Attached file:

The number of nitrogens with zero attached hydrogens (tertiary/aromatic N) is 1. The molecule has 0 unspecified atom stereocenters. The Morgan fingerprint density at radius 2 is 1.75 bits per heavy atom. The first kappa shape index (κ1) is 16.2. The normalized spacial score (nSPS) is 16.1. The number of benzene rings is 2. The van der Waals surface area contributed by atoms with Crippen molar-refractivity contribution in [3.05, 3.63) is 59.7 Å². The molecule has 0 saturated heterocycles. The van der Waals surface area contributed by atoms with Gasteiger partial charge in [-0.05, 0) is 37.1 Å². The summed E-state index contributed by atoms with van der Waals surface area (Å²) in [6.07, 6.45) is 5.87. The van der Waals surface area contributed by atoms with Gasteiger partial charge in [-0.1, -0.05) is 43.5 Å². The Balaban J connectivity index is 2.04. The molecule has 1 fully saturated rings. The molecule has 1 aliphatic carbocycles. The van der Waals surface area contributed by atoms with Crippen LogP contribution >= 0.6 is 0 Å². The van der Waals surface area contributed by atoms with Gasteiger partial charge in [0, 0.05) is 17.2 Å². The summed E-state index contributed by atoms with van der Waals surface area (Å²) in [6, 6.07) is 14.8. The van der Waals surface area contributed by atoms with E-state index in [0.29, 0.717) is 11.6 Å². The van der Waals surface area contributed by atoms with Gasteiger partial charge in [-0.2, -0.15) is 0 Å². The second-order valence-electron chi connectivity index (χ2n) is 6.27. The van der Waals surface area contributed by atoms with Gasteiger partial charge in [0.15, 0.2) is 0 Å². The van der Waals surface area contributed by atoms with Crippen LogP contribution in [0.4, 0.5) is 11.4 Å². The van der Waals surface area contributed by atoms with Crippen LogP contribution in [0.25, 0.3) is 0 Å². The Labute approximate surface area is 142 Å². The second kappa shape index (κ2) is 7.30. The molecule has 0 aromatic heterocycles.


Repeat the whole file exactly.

The number of nitrogens with zero attached hydrogens (tertiary/aromatic N) is 1. The molecule has 0 unspecified atom stereocenters. The Morgan fingerprint density at radius 2 is 1.75 bits per heavy atom. The first kappa shape index (κ1) is 16.2. The normalized spacial score (nSPS) is 16.1. The number of benzene rings is 2. The van der Waals surface area contributed by atoms with Crippen molar-refractivity contribution in [3.05, 3.63) is 59.7 Å². The molecule has 0 saturated heterocycles. The van der Waals surface area contributed by atoms with Gasteiger partial charge in [-0.05, 0) is 37.1 Å². The summed E-state index contributed by atoms with van der Waals surface area (Å²) in [6.07, 6.45) is 5.87. The van der Waals surface area contributed by atoms with Gasteiger partial charge in [-0.1, -0.05) is 43.5 Å². The Balaban J connectivity index is 2.04. The molecule has 1 fully saturated rings. The molecule has 1 aliphatic carbocycles. The van der Waals surface area contributed by atoms with Crippen LogP contribution >= 0.6 is 0 Å². The van der Waals surface area contributed by atoms with Gasteiger partial charge in [0, 0.05) is 17.2 Å². The summed E-state index contributed by atoms with van der Waals surface area (Å²) in [6, 6.07) is 14.8. The van der Waals surface area contributed by atoms with E-state index in [0.29, 0.717) is 11.6 Å². The van der Waals surface area contributed by atoms with Gasteiger partial charge in [-0.2, -0.15) is 0 Å². The second-order valence-electron chi connectivity index (χ2n) is 6.27. The van der Waals surface area contributed by atoms with Gasteiger partial charge in [0.15, 0.2) is 0 Å². The van der Waals surface area contributed by atoms with Crippen LogP contribution in [0.4, 0.5) is 11.4 Å². The van der Waals surface area contributed by atoms with Crippen LogP contribution in [0.25, 0.3) is 0 Å². The Labute approximate surface area is 142 Å². The second kappa shape index (κ2) is 7.30. The molecule has 0 aromatic heterocycles.